Hit by federal regulations and massive class action lawsuits, two of Canada’s tobacco companies have struck back with legal action of their own. Imperial Tobacco Canada Ltd. and JTI-Macdonald Corp. have launched proceedings in Ontario Superior Court to attempt to strike down cigarette package warning regulations that came into effect last fall.
Hit by federal regulations and massive class action lawsuits, two of Canada's tobacco companies have struck back with legal action of their own.
Imperial Tobacco Canada Ltd. and JTI-Macdonald Corp. have launched proceedings in Ontario Superior Court to attempt to strike down cigarette package warning regulations that came into effect last fall.
The new regulations require 75 per cent of packages to be filled with health warnings, up from the previous level of 50 per cent.
In separate lawsuits filed in Ontario Superior Court, the companies claim the restriction infringes on their right to freedom of expression under the Charter of Rights and Freedoms.
The new legal front opens as the companies face down a $27-billion class action lawsuit in Quebec Superior court brought on behalf of cigarette addicts and patients who have suffered tobacco-related illnesses. Dozens of lawyers are fighting it out in a trial expected to last well into 2013.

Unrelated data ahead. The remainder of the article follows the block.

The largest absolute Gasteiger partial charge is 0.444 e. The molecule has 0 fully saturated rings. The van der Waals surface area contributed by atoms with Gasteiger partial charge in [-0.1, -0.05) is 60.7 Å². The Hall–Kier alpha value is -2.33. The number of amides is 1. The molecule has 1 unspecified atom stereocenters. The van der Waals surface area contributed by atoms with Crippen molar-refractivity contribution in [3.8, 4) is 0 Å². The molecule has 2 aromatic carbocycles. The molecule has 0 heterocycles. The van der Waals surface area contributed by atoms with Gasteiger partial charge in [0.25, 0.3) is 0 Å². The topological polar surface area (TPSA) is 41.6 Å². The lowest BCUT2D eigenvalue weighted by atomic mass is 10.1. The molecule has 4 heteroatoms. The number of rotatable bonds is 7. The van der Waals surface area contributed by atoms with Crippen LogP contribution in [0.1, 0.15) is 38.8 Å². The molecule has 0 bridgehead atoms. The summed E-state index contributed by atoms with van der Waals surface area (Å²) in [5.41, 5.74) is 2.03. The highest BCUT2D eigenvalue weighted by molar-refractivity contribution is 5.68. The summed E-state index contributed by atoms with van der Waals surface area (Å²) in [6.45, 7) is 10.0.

In the Quebec class action, the tobacco companies have maintained it was up to the federal government to warn smokers since research about smoking-related illness and death started to emerge in the 1960s.
"Now that the government has required improved warnings, the industry is trying to strike them down," said Rob Cunningham, a senior policy analyst at the Canadian Cancer Society.
In a press release John Clayton, Imperial's vice-president of corporate affairs, accused the federal government of "avoiding the country's number one tobacco problem, the illegal tobacco market (that) avoids all taxes and current regulations."
The statement skirted the main legal challenge for the company posed by a 2007 Supreme Court of Canada decision that found the 50 per cent cigarette label rule was a reasonable restriction on freedom of expression given Parliament's aim to reduce smoking.
"They opposed 20 per cent, they opposed 50 per cent. It's a highly objectionable legal strategy," Mr. Cunningham said.
Imperial, the biggest of the two companies which filed its suit Wednesday, declined interview requests. JTI-Macdonald filed its suit without announcing it early this month.
Canada was the first country to require 50 per cent warnings in 2001 but the new regulations only bring the country back to the lead pack for tough packaging regulations, according to Mr. Cunningham.
Australia goes further requiring even larger warnings and bland generic company labelling.
Source: Globe & Mail (April 26, 2012)